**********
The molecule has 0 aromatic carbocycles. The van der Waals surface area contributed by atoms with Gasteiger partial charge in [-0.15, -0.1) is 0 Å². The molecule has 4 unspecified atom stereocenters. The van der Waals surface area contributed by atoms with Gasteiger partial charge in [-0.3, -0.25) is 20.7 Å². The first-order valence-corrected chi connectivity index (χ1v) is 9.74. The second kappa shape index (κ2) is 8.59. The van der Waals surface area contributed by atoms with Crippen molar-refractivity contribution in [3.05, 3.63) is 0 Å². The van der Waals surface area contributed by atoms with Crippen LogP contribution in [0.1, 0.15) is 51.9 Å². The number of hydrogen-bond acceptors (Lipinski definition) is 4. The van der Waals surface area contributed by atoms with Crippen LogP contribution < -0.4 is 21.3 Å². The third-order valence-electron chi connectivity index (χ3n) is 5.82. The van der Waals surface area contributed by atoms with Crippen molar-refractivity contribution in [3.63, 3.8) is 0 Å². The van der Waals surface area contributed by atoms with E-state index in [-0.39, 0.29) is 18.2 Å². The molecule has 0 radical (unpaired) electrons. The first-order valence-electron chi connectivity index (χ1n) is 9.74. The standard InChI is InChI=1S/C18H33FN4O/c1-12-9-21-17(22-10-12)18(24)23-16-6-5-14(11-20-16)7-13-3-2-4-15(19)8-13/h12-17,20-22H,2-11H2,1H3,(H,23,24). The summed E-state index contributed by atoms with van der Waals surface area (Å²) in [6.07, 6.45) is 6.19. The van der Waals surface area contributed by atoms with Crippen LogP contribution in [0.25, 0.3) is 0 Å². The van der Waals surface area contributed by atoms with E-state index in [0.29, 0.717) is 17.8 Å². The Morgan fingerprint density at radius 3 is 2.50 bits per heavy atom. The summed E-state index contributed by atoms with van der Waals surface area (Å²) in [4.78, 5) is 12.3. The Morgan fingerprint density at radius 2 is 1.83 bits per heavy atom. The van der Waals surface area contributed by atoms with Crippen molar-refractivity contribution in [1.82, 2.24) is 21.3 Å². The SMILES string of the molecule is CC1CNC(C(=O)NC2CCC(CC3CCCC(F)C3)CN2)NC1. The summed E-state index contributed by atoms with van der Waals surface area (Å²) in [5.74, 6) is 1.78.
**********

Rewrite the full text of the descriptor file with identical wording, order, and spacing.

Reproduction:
The molecule has 0 aromatic carbocycles. The van der Waals surface area contributed by atoms with Gasteiger partial charge in [-0.15, -0.1) is 0 Å². The molecule has 4 unspecified atom stereocenters. The van der Waals surface area contributed by atoms with Gasteiger partial charge in [-0.3, -0.25) is 20.7 Å². The first-order valence-corrected chi connectivity index (χ1v) is 9.74. The second kappa shape index (κ2) is 8.59. The van der Waals surface area contributed by atoms with Crippen molar-refractivity contribution in [3.05, 3.63) is 0 Å². The van der Waals surface area contributed by atoms with Crippen LogP contribution in [0.1, 0.15) is 51.9 Å². The number of hydrogen-bond acceptors (Lipinski definition) is 4. The van der Waals surface area contributed by atoms with Crippen LogP contribution < -0.4 is 21.3 Å². The third-order valence-electron chi connectivity index (χ3n) is 5.82. The van der Waals surface area contributed by atoms with Crippen molar-refractivity contribution in [3.63, 3.8) is 0 Å². The van der Waals surface area contributed by atoms with E-state index in [-0.39, 0.29) is 18.2 Å². The molecule has 0 radical (unpaired) electrons. The first-order valence-electron chi connectivity index (χ1n) is 9.74. The standard InChI is InChI=1S/C18H33FN4O/c1-12-9-21-17(22-10-12)18(24)23-16-6-5-14(11-20-16)7-13-3-2-4-15(19)8-13/h12-17,20-22H,2-11H2,1H3,(H,23,24). The summed E-state index contributed by atoms with van der Waals surface area (Å²) in [6.07, 6.45) is 6.19. The van der Waals surface area contributed by atoms with Crippen LogP contribution in [0.25, 0.3) is 0 Å². The van der Waals surface area contributed by atoms with E-state index in [0.29, 0.717) is 17.8 Å². The Morgan fingerprint density at radius 3 is 2.50 bits per heavy atom. The summed E-state index contributed by atoms with van der Waals surface area (Å²) in [4.78, 5) is 12.3. The Morgan fingerprint density at radius 2 is 1.83 bits per heavy atom. The van der Waals surface area contributed by atoms with Crippen molar-refractivity contribution in [1.82, 2.24) is 21.3 Å². The SMILES string of the molecule is CC1CNC(C(=O)NC2CCC(CC3CCCC(F)C3)CN2)NC1. The summed E-state index contributed by atoms with van der Waals surface area (Å²) in [5.74, 6) is 1.78.